A team of 40 state attorneys general has banded together to fight against “bothersome” and illegal robocalls, joining forces in a coalition that will work hand-in-hand with industry to identify new technological solutions to the epidemic of fraudulent phone messages.
40 State Attorneys General Join Forces To Fight Robocalls
“Robocalls are not only disruptive and bothersome, but they also allow scammers greater access and the ability to prey on our most vulnerable citizens,” says New Hampshire attorney general Gordon MacDonald, quoted by WMUR9. “That is why [North Carolina] Attorney General [Jeff] Stein and I began working with attorneys general across the country more than a year ago to address this growing problem.”
Led by MacDonald, Stein and Indiana Attorney General Curtis Hill, the task force has already met with major telecom providers, including AT&T, T-Mobile and Comcast, in hopes of developing protocols that will help stop the scourge of illegal robocalls. MacDonald, Stein and Hill are joined in their efforts by attorneys general from Alabama, Arizona, Arkansas, California, Colorado, District of Columbia, Florida, Hawaii, Idaho, Illinois, Iowa, Kansas, Kentucky, Louisiana, Maine, Massachusetts, Michigan, Minnesota, Mississippi, Missouri, Nebraska, Nevada, New Jersey, New York, North Dakota, Ohio, Oklahoma, Pennsylvania, Tennessee, Texas, Utah, Vermont, Virginia, West Virginia and Wisconsin.
A Protocol To End Neighbor Spoofing
A key focus is ending the practice of neighbor spoofing, in which a robocaller hides or conceals their caller ID information as a local number.
The attorneys general have thrown their weight behind STIR / SHAKEN, a new industry protocol that could allow telecom providers to authenticate the origins of phone calls and transmit that information amongst themselves. Federal authorities say the program could go a long way in preventing caller ID spoofing. Currently, there is no way for one telecom provider to inform another company that a call appears to be fraudulent.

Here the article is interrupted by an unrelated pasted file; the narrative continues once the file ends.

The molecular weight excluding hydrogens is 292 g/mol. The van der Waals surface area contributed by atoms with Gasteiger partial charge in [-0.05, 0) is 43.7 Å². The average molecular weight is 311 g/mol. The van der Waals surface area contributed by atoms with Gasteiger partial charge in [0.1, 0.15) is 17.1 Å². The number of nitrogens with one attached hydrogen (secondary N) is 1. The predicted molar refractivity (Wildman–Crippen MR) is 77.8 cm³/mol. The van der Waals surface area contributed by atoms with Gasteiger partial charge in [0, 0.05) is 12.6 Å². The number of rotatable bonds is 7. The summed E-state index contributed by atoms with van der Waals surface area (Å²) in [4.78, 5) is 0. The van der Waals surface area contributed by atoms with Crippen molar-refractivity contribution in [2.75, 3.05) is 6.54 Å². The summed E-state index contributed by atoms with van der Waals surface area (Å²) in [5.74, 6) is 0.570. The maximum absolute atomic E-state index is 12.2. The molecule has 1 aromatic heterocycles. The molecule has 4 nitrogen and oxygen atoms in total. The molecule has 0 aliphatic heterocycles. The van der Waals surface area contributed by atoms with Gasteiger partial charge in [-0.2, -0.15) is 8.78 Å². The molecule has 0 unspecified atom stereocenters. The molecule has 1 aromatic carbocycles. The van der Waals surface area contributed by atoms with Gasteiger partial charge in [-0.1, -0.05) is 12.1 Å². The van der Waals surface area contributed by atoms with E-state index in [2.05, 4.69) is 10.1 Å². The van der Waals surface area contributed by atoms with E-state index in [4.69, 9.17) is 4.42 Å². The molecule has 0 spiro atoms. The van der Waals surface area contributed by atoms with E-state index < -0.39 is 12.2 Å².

“Robocalls are an obnoxious form of harassment,” Illinois Attorney General Lisa Madigan wrote in a press release. “I am pleased to be part of this bipartisan group that will provide simple ways to avoid annoying and invasive robocalls.”
Working With Industry To Find Solutions
The attorneys general are now in talks with major telecom providers to understand what solutions are technologically feasible, along with which ones are currently being pursued. There’s no word yet on when the attorneys general will reach out to industry leaders beyond AT&T, T-Mobile and Comcast.
State authorities have also worked together to petition the Federal Communications Commission, asking the federal agency to pass new rules that would be tougher on robocallers who break the law.
Also planned is a push to educate consumers about the call blocking technologies that already exist, including NoMoRobo, an app that helps filter out fraudulent calls on your cellphone. Many telecom providers have also implemented their own solutions, offering consumers services (often for a fee) that can catch some illegal robocalls.
Robocalls Hit New Record In November
At least 5.1 billion robocalls were placed in November. That’s a new record, equal to about 1,963 robocalls per second, according to a monthly survey run by YouMail, a company that provides technology solutions to block robocalls. So you’re not imagining things if you think that you’re getting more annoying scam calls than ever before. Robocalling has doubled over the span of just one year.
Also undergoing a change is the proportion of robocalls that can be considered illegal. YouMail says that up to 60% of robocalls are now fraudulent scam calls, like Rachel from Cardholder Services, rather than the payment requests, health care alerts and other reminders that are legal under federal law.
What Is The FCC Doing About The Problem?
The Federal Communications Commission has made tackling robocalls its first consumer priority. Last month, Chairman Ajit Pai proposed a new database to track phone numbers when they change consumers, which would help “legitimate businesses” avoid calling phone numbers after they switch hands. Currently, businesses are liable to call a newly-changed phone number, thinking that the consumer has consented to receive calls, only to find that the number has changed to a consumer who never provided their consent.
International Callers Complicate The Picture
One problem the attorneys general are struggling to solve is that many illegal robocalls come from overseas, far from the reach of law enforcement officials in the States. “Robocalls are one of the biggest companies we get because they annoy all of us,” says South Carolina Attorney General Alan Wilson. “It’s difficult for states alone to fight these, especially when the calls come from other states or other countries, but we’re committed to working together to find ways to reduce them and make recommendations to the Federal Communications Commission.” Hopefully, joining forces will allow the law enforcement officials to have a wider reach.